By: Rob Harris
Regime change can be messy. Just ask the Obama administration.
So it was, too, a hundred years ago for Richard Jackson, Jr., the former secretary of Michigan’s iconic Red Run Golf Club.
In 2016, Red Run was but a two year old toddler, and on the financial precipice. The club needed money . On January 5, 1916, the club’s board of directors–having mounted a largely unsuccessful fund raising campaign–authorized Secretary Jackson to leave no stone unturned, passing a resolution that provided:
“Whereas, it having become imperative that some plan be adopted by which to raise sufficient funds to meet the obligations of the club, and
“Whereas, the further sale of bonds to members of the club seems improbable, and
“Whereas, there being $50,000 of bonds remaining of the $80,000 authorized and unsold, and
“Whereas; Mr. Richard Jackson, Jr., reports that he has assurances which will enable him to place said bonds at their par value if certain conditions obtain, now, therefore, it is
“Resolved: That the board of governors of the Red Run Golf Club hereby engage Mr. Richard Jackson, Jr., to secure purchasers for said $50,000 bonds and do hereby authorize and empower him to complete all necessary arrangements for the sale and delivery of said bonds….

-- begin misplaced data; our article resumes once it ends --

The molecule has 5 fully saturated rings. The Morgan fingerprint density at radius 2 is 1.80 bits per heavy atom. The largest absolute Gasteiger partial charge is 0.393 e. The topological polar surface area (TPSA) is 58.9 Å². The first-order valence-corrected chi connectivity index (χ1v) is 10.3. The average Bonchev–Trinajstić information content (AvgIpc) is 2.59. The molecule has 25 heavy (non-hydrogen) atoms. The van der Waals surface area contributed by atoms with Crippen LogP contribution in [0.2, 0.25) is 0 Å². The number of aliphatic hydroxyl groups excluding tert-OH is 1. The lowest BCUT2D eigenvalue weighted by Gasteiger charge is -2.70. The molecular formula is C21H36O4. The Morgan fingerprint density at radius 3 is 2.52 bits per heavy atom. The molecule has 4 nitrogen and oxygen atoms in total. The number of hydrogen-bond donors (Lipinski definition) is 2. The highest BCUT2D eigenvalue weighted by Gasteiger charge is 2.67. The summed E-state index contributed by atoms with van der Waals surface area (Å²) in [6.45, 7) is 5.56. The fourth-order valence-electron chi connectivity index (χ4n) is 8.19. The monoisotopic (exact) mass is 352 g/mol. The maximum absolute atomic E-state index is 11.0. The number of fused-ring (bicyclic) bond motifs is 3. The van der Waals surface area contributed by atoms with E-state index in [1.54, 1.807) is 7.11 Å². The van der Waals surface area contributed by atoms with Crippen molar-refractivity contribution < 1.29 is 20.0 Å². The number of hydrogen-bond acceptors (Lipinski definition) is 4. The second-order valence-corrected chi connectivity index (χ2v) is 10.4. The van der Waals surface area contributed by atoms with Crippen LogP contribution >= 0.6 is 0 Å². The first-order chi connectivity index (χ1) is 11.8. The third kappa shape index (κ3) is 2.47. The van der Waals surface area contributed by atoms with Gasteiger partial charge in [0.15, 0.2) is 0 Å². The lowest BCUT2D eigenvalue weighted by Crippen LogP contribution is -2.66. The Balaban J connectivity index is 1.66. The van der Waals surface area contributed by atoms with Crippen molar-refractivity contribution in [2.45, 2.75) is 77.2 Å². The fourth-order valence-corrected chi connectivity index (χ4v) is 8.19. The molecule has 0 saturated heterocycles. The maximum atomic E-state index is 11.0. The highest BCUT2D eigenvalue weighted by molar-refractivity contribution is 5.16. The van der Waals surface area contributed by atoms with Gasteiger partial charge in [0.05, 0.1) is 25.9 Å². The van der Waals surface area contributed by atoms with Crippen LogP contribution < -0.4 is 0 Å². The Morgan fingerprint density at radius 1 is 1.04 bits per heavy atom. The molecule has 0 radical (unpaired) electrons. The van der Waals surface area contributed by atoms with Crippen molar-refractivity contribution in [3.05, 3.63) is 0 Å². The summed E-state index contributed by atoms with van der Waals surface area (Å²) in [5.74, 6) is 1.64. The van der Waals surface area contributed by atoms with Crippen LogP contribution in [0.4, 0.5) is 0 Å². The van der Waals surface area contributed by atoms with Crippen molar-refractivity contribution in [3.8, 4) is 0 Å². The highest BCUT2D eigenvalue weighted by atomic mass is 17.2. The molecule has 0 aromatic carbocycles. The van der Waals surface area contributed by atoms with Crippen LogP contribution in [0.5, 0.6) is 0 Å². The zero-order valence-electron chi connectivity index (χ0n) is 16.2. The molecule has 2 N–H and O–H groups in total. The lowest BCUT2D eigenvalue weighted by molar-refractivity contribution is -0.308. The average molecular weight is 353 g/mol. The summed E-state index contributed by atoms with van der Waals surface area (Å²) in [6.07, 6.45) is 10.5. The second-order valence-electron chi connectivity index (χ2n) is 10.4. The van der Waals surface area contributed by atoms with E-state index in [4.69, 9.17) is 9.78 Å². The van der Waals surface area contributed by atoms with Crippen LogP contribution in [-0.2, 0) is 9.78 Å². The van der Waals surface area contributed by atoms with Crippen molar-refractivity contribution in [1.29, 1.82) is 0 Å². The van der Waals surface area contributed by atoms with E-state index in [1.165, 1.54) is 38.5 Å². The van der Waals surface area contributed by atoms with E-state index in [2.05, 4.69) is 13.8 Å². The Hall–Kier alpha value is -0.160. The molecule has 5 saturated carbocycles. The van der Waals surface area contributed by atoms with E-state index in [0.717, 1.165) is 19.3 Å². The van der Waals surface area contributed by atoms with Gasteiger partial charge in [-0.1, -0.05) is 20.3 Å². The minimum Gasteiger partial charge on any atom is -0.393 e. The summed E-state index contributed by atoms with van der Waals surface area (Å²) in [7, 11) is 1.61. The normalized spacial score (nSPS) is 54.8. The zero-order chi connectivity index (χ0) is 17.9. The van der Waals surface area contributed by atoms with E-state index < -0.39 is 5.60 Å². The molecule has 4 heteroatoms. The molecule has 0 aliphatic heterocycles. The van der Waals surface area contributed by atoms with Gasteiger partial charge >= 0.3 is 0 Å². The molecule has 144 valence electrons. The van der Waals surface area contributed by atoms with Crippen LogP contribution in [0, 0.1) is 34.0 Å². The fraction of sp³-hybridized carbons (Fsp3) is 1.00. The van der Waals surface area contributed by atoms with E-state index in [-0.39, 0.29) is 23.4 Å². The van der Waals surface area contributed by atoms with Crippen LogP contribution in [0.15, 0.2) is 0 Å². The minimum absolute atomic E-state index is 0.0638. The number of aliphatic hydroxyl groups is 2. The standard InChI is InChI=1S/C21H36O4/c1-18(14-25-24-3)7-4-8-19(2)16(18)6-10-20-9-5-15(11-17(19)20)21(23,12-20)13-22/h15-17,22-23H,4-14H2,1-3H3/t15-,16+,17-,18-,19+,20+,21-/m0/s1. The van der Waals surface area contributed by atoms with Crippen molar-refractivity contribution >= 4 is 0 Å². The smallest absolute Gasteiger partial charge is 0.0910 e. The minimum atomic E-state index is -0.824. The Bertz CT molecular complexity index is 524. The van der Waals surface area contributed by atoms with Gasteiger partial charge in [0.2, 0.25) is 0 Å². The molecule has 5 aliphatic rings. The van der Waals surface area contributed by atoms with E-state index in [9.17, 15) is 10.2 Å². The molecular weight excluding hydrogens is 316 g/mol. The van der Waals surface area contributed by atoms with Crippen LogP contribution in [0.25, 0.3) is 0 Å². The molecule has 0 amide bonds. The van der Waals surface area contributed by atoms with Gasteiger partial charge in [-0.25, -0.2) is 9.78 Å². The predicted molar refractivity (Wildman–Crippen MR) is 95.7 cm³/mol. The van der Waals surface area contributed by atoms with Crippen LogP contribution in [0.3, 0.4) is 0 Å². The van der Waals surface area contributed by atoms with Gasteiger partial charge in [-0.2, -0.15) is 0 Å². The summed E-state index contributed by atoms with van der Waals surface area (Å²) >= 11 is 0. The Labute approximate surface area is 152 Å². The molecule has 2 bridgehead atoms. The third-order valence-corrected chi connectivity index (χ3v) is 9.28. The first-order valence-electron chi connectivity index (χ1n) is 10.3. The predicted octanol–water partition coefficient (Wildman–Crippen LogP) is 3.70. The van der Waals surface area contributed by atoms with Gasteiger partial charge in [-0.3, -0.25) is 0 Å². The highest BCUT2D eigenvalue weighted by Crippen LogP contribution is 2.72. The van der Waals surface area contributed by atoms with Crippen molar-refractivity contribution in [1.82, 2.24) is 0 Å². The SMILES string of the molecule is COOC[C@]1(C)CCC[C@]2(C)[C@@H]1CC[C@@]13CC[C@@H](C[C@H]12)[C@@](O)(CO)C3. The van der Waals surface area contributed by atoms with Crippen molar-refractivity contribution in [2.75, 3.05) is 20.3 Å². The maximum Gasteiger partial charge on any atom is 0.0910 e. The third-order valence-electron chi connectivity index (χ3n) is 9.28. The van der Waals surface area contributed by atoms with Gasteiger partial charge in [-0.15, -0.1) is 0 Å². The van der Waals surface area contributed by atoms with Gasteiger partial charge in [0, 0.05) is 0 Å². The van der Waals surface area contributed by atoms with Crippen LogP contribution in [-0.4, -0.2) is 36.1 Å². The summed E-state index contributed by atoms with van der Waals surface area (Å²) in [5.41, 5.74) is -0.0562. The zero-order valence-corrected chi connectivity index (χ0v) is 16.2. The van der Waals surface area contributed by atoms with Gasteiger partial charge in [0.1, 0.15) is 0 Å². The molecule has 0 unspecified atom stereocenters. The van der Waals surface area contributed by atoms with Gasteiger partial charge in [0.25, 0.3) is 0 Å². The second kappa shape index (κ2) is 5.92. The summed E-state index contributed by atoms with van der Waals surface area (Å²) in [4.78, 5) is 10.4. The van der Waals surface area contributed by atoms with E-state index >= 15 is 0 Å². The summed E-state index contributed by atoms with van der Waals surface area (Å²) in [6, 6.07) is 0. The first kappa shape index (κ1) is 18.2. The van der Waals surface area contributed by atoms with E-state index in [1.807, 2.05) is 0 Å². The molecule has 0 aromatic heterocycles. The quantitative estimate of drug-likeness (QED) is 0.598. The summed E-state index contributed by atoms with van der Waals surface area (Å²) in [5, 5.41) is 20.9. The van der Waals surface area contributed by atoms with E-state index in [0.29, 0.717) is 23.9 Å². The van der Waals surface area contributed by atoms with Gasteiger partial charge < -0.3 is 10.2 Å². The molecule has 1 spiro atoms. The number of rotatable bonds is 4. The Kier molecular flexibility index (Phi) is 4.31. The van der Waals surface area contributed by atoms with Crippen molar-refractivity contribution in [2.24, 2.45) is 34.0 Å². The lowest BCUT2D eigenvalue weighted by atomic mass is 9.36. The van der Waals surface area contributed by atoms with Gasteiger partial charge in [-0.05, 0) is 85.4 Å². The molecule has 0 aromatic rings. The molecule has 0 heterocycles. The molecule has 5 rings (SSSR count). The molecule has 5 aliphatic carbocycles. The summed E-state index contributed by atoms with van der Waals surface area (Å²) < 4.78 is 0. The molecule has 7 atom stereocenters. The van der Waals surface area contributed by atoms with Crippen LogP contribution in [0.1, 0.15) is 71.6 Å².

“That the compensation of Mr. Richard Jackson, Jr., for selling said $50,000 bonds be 5%, such compensation to be due and payable when the full amount of $50,000 for the sale of said bonds be deposited to the credit of the club in the Security Trust Company.
“That the limit of time given Mr. Jackson to sell said bonds is two weeks from January 6, 1916.”
At the time, Mr. Jackson was already feeling besieged, believing himself working too hard for too little. He was not happy with compensation which “at first [was] 10% commission on moneys taken in [and] was later changed to $200 per month. He explained that ‘he wanted to get out, that he had devoted his entire time to the club and said of his services: “My duties as secretary of the club were as greens keeper; I also had to do everything around the club that was supposed to belong to other people to do. In fact, I did all the work that was to be done around there.”‘”
And, lo and behold, Mr. Jackson succeeded. Contrary to the expressed view of the board that “the further sale of bonds to members of the club seems improbable,” Mr. Walter E. Flanders, an automobile pioneer credited with enabling Ford to produce 10,000 cars a year, stepped up and took the entire $50,000 of bonds. His beneficence was not without condition, as he insisted upon regime change. The existing club officers thus resigned and a new board was elected.
However, when Mr. Jackson asked for his 5% kicker, the new administration said “no”, contending that Mr. Flanders’ financing was effectively a done deal before Jackson negotiated the terms of his finder’s fee. The board contended that the 5% commission was really a scam concocted by Jackson to compensate him after-the-fact for the underpayment he claimed he had suffered over the years.
The jury, however, agreed with Mr. Jackson, and the Supreme Court of Michigan affirmed. As the court explained, Jackson, “denied all charges of concealment or unfair conduct and told his story of the transaction which, taken in connection with the written records of the club, entitled him to recover if the jury, who saw and heard all the witnesses, believed him.”